If the three small non-zero values shouldn’t be what they are - what should they be? The answer is… they should be “0” if no noise were present. So zero them out!!! This constitutes the data smoothing step.

Zeroing & Data Smoothing

It is very important to understand that the zeroing step here is indeed the data smoothing step!!! This is because an inverse transform is coming up that will now be based on zero-valued differences instead of small-but-nonzero differences.
So the list of eight values becomes.

\[ \text{Zeroed-out small diffs} \quad \rightarrow \quad ( \; \underbrace { 10.1, \; 7.0, \; 4.2, \; 14.2,}_{\text{Sums}} \; \; \underbrace { 0.0, \; 3.4, \; 0.0, \; 0.0 }_{\text{Diffs}} \, ) \]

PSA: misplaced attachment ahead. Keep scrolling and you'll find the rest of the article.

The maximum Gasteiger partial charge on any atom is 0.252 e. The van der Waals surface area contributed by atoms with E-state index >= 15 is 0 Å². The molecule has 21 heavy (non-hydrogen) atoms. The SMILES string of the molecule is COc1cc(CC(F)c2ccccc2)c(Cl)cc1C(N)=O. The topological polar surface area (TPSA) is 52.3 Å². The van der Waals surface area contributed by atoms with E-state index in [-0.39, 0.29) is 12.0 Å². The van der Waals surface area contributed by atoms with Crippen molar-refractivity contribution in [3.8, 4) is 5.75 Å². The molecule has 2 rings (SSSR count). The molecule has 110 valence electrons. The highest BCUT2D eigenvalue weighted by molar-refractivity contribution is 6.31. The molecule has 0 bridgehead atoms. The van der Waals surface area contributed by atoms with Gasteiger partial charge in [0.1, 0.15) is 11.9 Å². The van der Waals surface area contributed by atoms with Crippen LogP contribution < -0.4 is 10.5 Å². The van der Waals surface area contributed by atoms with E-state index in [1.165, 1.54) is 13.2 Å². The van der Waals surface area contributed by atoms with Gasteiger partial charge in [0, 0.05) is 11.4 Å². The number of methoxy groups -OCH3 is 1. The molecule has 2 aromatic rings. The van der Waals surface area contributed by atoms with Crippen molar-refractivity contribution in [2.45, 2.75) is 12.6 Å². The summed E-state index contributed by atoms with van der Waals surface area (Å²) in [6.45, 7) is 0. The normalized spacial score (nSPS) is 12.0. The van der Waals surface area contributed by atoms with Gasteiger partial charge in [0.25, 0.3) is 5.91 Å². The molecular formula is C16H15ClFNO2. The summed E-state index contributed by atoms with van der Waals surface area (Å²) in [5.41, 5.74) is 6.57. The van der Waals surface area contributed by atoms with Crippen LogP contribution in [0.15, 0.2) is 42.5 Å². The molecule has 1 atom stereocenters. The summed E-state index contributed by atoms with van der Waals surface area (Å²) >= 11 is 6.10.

And performing the inverse transform gives

\[ \text{Transformed & smoothed values} \quad \rightarrow \quad ( \; 5.05, \; 5.05, \; 5.2, \; 1.8, \; 2.1, \; 2.1, \; 7.1, \; 7.1 \; ) \]
A graph of the result is here.

Haar Example 3

Setting the small nonzero differences to zero has smoothed the data. Granted, it’s not a big deal, and it doesn’t look very impressive at this point... But be patient. Better things are coming.

But first, we need to address a few more foundational issues. The first is the idea of energy conservation, which includes that \(\sqrt{2}\) mentioned earlier.

Conservation of Energy

The energy of a data stream is the sum of the squares of the data points. (Sometimes the mean is subtracted out, but we won't do that here.) The energy of the above example containing noise, but before values were zeroed out, is